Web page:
Laparoscopic cholecystectomy is a minimally invasive procedure to remove the diseased gallbladder. The gallbladder is present in the upper right abdomen. It stores some part of the bile (produced by the liver) that helps in the digestion of fats. When you eat, the gallbladder releases the stored bile into the intestine for breaking down fats. And, if there is no gallbladder, bile is directly released into the intestine by the liver.
Who are eligible for cholecystectomy or gall bladder removal?
Laparoscopic cholecystectomy is performed on people who have cholelithiasis (formation of gallstones), cholecystitis (inflammation of the gallbladder), biliary dyskinesia (motility disorder that affects biliary part of the digestive system), and masses/polyps. Gallstones is the most common condition associated with the gallbladder.
What are gallstones?
Gallstones are mostly hardened bile deposits that form in the gallbladder. They form when there is excess cholesterol in the bile, leading to obstruction to the bile flow. This condition may fail the gallbladder in emptying its contents properly causing inflammation of the gallbladder. Recurrent formation of these gallstones can also cause severe inflammation of the gallbladder.
Symptoms of gall stones:
- Sudden, intense, and intermittent/frequent pain in the right side of the abdomen
- Jaundice (yellowing of the skin and whites of the eyes)
- Dark urine
Some patients with gallstones may not experience any symptoms. They may experience pain only when the gallstone obstructs the flow of bile from the gallbladder. In such cases, gallstones are detected when an abdominal scan or surgery is performed.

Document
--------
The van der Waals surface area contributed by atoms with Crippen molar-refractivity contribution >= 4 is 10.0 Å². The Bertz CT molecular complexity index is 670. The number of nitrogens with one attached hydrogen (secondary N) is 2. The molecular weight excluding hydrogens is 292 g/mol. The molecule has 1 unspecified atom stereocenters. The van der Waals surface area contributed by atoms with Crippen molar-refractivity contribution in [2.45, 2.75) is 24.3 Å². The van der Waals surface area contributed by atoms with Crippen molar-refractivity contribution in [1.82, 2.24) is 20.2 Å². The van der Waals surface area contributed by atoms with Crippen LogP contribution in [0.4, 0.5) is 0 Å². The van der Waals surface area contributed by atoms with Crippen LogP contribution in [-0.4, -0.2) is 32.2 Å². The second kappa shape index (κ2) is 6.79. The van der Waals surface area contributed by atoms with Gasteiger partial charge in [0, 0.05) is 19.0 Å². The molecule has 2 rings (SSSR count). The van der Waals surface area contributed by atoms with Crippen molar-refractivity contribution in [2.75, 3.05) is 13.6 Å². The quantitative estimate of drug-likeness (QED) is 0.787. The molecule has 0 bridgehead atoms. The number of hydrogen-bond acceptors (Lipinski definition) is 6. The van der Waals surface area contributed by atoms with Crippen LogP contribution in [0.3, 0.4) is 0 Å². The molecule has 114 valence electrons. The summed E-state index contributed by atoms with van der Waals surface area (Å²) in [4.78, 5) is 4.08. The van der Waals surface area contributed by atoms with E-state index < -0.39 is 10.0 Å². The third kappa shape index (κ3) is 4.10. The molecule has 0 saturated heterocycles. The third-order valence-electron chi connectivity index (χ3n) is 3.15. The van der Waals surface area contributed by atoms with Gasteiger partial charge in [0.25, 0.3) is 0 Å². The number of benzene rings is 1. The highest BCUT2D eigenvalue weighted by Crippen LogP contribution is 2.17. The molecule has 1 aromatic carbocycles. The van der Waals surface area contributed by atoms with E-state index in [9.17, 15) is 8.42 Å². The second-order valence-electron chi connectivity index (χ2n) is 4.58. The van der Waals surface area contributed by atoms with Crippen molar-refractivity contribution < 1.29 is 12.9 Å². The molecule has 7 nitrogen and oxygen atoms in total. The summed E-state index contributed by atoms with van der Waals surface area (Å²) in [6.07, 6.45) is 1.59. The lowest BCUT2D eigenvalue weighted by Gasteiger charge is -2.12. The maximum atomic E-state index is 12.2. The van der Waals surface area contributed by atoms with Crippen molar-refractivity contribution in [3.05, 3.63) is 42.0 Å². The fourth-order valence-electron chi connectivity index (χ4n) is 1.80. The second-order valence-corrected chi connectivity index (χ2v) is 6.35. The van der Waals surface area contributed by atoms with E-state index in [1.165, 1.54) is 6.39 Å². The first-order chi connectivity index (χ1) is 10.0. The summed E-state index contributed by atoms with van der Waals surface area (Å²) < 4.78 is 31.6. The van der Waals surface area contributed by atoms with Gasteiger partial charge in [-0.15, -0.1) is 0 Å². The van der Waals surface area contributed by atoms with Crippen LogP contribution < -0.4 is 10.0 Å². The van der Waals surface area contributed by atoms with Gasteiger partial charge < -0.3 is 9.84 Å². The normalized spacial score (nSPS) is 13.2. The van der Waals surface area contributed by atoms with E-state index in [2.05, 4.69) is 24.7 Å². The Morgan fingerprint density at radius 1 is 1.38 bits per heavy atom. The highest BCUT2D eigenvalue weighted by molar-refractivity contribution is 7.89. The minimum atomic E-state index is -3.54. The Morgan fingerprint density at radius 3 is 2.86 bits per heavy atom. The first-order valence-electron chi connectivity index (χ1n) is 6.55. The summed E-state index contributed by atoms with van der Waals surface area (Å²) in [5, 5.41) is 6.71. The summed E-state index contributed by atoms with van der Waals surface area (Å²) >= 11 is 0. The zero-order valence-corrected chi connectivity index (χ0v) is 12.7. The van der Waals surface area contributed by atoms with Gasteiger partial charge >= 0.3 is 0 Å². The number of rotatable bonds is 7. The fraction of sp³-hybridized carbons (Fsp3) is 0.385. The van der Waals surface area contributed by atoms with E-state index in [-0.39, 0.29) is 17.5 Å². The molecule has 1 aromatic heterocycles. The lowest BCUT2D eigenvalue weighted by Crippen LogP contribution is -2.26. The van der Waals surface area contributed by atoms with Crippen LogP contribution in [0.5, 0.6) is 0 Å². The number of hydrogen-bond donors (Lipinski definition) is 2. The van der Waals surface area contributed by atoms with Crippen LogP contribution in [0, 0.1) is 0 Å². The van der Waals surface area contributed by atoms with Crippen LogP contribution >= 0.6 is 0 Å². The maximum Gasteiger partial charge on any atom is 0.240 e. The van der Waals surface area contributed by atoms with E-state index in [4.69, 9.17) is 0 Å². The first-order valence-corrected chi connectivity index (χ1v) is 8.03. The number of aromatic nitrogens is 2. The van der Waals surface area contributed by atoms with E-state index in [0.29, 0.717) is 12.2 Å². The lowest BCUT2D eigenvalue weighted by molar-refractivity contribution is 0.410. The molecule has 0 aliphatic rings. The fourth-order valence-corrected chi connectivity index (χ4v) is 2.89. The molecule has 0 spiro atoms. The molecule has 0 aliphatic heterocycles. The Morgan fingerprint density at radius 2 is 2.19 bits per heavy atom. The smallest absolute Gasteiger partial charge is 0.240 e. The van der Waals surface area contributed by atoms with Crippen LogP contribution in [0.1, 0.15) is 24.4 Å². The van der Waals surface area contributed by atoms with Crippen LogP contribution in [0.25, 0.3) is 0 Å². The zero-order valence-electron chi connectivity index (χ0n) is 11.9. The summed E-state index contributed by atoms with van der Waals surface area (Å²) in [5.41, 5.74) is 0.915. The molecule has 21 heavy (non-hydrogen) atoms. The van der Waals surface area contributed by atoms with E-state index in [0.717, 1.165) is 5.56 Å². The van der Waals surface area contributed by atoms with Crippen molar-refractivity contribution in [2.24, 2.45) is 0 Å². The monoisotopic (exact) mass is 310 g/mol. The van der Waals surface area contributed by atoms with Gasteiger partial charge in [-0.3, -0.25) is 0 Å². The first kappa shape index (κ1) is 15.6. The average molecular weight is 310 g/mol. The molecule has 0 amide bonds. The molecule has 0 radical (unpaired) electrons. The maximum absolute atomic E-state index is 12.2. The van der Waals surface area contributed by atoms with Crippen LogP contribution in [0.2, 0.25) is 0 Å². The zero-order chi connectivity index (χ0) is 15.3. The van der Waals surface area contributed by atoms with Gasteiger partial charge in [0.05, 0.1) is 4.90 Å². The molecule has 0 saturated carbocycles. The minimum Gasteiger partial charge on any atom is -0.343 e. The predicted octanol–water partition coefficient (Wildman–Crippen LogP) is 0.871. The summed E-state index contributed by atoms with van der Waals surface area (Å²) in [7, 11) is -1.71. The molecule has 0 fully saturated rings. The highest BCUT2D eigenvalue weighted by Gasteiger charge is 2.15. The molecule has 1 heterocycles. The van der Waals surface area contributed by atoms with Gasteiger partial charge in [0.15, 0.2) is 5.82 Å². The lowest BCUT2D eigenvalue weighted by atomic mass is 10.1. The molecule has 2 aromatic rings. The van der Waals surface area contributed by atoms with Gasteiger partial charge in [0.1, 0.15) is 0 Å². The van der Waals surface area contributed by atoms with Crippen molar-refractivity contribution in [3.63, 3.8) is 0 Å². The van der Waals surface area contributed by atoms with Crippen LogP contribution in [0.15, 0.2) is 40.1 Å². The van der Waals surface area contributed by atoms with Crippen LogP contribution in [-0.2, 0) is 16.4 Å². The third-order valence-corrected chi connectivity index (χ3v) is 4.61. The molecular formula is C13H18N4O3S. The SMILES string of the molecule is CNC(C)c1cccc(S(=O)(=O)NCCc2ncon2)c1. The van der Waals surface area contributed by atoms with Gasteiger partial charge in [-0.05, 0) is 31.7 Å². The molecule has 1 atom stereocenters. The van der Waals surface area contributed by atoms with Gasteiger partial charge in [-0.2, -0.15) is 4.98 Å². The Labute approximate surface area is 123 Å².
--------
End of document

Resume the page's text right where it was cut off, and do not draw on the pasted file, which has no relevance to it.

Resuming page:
- Too much cholesterol in bile
- Too much bilirubin in bile
- Failure of the gallbladder to empty properly
Gallstones, if left untreated, may lead to complications such as jaundice (too much bilirubin in the body), cholecystitis (inflammation of the gallbladder), cholangitis (bile duct infection), sepsis, and gallbladder cancer.
A physical examination is performed initially to check for the signs of jaundice and other symptoms. The following tests may be performed to confirm the diagnosis:
Imaging tests: An ultrasound test is an imaging test that uses sound waves to create images of the abdomen. It is a more reliable and preferred method to diagnose gallstones. An abdominal CT or MRI scan can also be performed to produce images of the liver and abdominal region.
Blood test: This test is performed to measure the amount of bilirubin present in the blood.
Laparoscopic cholecystectomy is performed under general anesthesia by making 3 or 4 small incisions on the abdomen to insert surgical tools and laparoscope. A laparoscope is a device that contains a tiny camera and a light source to visualize the abdomen. You may usually go home the same day if you do not have any complications after the procedure.
Rarely, you may experience diarrhea after the surgery, which improves after few days. You may return to your normal routine within 2 to 3 days. However, you should avoid strenuous activities and follow home-care instructions as suggested by your doctor for a quick recovery.
NOTE: There is no medical treatment or medicine available to dissolve gallstones.
1. Can you live without a gallbladder?
Yes, you can live a normal life without a gallbladder and any modification in your diet. It is a misconception that you cannot eat food with fat after gallbladder removal.
2. How can I prevent gallstones?
Modifying dietary habits plays a crucial role in preventing the formation of gallstones, which includes:
- Eating healthy fats such as fish oil or olive oil and a high-fiber diet
- Limiting consumption of refined carbohydrates and sugars
- Avoiding crash diets (less than 800 calories intake per day)